Afraid of going after larger clients? Here are six good reasons to get over your fear.
You Have More Work than You Can Handle
A common objection in the world of advertising sales is, “I have more work than I can handle.” Many times this is an excuse to avoid talking to a sales person. But in some situations, it’s actually true.
If you have more work than you can comfortably handle, the simple truth is you’re not charging enough. Raising your prices will often result in less clients, but more revenue and profit.
But the problem is, your current client base may not be able to support your higher fees. Targeting clients with bigger marketing budgets is like giving yourself a raise.
You’re Starving for Work
Conversely, if you’re starving for clients, why not invest your energy and effort towards landing bigger ones?
The Pareto Principle
You probably know this as the 80/20 Rule, which states that that roughly 80 percent of effects come from 20 percent of causes. In business, a common rule of thumb is that “80 percent of your revenue comes from 20 percent of your clients.” While the mathematics may not work out to that exact ratio, the principle holds true.
The reason this is often the case is because the top 20 percent of clients are generally the ones who spend the most money.
Larger Clients are Easier to Prospect
Many freelancers are afraid to call big companies; yet, I find it less intimidating to prospect large firms than mom-and-pop businesses.
In my experience, cold-calling a marketing department is one of the most enjoyable cold-calls you can make. That’s because my best prospecting results occurred whenever I talked to someone who understands marketing. And that typically isn’t the case with most small businesses.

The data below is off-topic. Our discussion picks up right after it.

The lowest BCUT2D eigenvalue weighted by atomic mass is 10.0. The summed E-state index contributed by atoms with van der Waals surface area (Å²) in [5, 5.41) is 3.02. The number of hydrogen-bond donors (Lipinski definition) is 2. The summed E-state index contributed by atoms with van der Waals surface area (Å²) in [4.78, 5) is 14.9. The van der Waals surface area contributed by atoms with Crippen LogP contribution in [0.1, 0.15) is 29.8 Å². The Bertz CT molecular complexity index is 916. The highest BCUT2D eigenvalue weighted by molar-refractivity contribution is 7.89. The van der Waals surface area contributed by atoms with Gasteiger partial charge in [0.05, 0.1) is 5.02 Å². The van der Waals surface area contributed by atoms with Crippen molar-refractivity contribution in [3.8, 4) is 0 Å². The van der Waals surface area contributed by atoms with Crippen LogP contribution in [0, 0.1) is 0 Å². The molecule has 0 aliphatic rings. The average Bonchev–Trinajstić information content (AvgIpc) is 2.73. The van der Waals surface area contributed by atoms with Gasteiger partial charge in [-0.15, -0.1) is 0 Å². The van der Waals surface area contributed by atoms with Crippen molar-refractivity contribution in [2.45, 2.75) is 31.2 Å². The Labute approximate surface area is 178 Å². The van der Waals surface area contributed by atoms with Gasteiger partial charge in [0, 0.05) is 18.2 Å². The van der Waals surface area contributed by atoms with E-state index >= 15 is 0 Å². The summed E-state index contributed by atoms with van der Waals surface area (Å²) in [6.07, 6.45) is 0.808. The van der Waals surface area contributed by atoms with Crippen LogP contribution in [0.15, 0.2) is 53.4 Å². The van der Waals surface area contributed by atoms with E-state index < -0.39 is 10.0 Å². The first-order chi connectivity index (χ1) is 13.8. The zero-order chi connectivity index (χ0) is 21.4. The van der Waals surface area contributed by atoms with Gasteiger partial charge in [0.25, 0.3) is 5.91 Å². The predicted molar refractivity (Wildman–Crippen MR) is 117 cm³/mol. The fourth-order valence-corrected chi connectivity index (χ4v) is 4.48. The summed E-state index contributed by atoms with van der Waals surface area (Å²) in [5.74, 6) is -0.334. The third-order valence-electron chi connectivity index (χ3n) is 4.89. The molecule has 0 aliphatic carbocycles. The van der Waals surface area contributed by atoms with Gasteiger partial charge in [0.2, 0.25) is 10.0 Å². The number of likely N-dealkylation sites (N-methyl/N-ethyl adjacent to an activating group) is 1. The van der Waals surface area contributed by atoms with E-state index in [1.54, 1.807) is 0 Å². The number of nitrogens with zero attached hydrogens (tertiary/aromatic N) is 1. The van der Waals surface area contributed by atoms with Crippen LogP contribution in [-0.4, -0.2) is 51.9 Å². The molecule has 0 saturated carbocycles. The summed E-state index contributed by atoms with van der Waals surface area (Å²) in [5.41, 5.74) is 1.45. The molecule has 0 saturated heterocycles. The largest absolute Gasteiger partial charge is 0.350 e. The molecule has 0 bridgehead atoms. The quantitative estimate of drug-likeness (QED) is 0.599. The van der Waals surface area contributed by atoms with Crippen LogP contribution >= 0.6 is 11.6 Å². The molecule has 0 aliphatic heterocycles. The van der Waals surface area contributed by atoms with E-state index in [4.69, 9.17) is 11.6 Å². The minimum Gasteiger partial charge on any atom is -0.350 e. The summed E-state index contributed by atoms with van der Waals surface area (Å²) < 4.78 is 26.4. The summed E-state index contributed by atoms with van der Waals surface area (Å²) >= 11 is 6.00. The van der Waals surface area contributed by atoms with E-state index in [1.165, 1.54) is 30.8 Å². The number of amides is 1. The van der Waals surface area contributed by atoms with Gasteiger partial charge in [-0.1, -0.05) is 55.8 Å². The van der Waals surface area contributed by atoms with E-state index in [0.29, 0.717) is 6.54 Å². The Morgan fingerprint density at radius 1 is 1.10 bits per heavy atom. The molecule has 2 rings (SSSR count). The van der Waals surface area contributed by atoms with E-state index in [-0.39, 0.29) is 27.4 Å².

The average small business owner wears most, if not all the hats—and the “marketing” hat is usually the one he’s least comfortable with. Not only are you encroaching onto his already overcrowded schedule when you call, you’re also an uncomfortable reminder of an area of his business he’s not got a handle on.
Not so with a larger organizations. These often have a person or an entire department whose job it is to find ways to increase sales and revenue. Show them how you can help them accomplish that, and you’ll find them more than willing to converse with you.
Larger Clients are More Likely to Need Ongoing Work
It’s not uncommon for a company to be more than one business under the same roof. One of our largest clients was a property development company with a chain of storage units which they operated as a wholly-owned subsidiary. That means it was an entirely separate business entity, with its own brand, website, and marketing needs. Get the picture?
Larger Clients Don’t Have as Many In-House Resources as You Think
In the wake of the recent recession, companies are still struggling, and bigger ones don’t have as much in-house talent as they used to.
A common business reaction to an economic downturn it to cease all marketing and advertising. For larger organization, that might mean laying of an entire marketing department (including web designers and programmers). Now that things are picking up again, many of these companies may not have had time to restaff, or have decided to outsource, which may equate to an opportunity for a freelancer such as yourself.
A lot of larger companies never had an in-house design team to begin with. I’ve found this especially true in the manufacturing sector, where the general manager is responsible for marketing, but must rely on outside resources to get it done.
Larger, better-paying clients can be lucrative to your businesses, especially if most of the competition is shying away from them. So what are you waiting for?
Next week: How to Land Your First Big Client.